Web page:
The Paper Data Storage Option

As programmers, we regularly work with text encodings. But there's another sort of encoding at work here, one we process so often and so rapidly that it's invisible to us, and we forget about it. I'm talking about visual encoding -- translating the visual glyphs of the alphabet you're reading right now. The alphabet is no different than any other optical machine readable input, except the machines are us.

This is a companion discussion topic for the original blog entry at:

Paper backups… there’s an app for that.


I wish someone would make a whole disk (like disaster recovery) version of paperbak…

I would love to say, see that ream of paper…yeah thats my backup.

Or in actuallity having a single pdf that contained everything would be supremely awesome

The reason you don’t use paper is because the acid in the paper makes everything disappear (relatively) quickly.

There’s a coding error on the IBM JCL punched card: should be no space between

That’s pretty cool information. Thanks Jeff! I never knew you could store so much on one of those image maps. Crazy!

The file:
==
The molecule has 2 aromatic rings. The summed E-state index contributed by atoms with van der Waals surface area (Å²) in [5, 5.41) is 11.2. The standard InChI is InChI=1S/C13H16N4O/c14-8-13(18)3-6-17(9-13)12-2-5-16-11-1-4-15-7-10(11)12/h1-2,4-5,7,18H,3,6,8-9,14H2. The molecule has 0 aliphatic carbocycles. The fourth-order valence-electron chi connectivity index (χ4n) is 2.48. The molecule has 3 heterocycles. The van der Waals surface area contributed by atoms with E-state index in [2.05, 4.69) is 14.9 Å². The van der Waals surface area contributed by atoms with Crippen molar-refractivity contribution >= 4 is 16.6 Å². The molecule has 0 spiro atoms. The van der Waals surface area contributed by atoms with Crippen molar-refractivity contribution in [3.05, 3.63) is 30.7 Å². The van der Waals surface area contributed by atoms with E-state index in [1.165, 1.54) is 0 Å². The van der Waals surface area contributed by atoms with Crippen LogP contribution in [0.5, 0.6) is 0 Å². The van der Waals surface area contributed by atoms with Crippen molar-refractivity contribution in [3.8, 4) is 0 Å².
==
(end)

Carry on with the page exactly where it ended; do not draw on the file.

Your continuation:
This assumes either the software or the computer system is useable in a hundred years…

I’ve been wondering how efficient paper-based backup could be. That’s pretty impressive. ~Half a megabyte of uncompressed data is nothing to sneeze at. You could squeeze a whole lot of 7zip compressed plain-text documents into that space; easily an entire book on a single page. With formatting things get larger, but c’mon. An entire book on a single page.

The problem of course is making sure it’s still readable in a couple hundred years, but if you use decent paper and slap on a few cover pages or so documenting your algorithms I don’t see why it would be an issue.

Paper that lasts a century is easy enough to make or buy, but it’s definitely not the common photocopy paper you use by the ream every day. That stuff is acidic and the ink is also fragile, so it’s a race between the paper eating the ink and the ink decaying on its own. Give it 20 years and you won’t be able to move it without it falling apart either.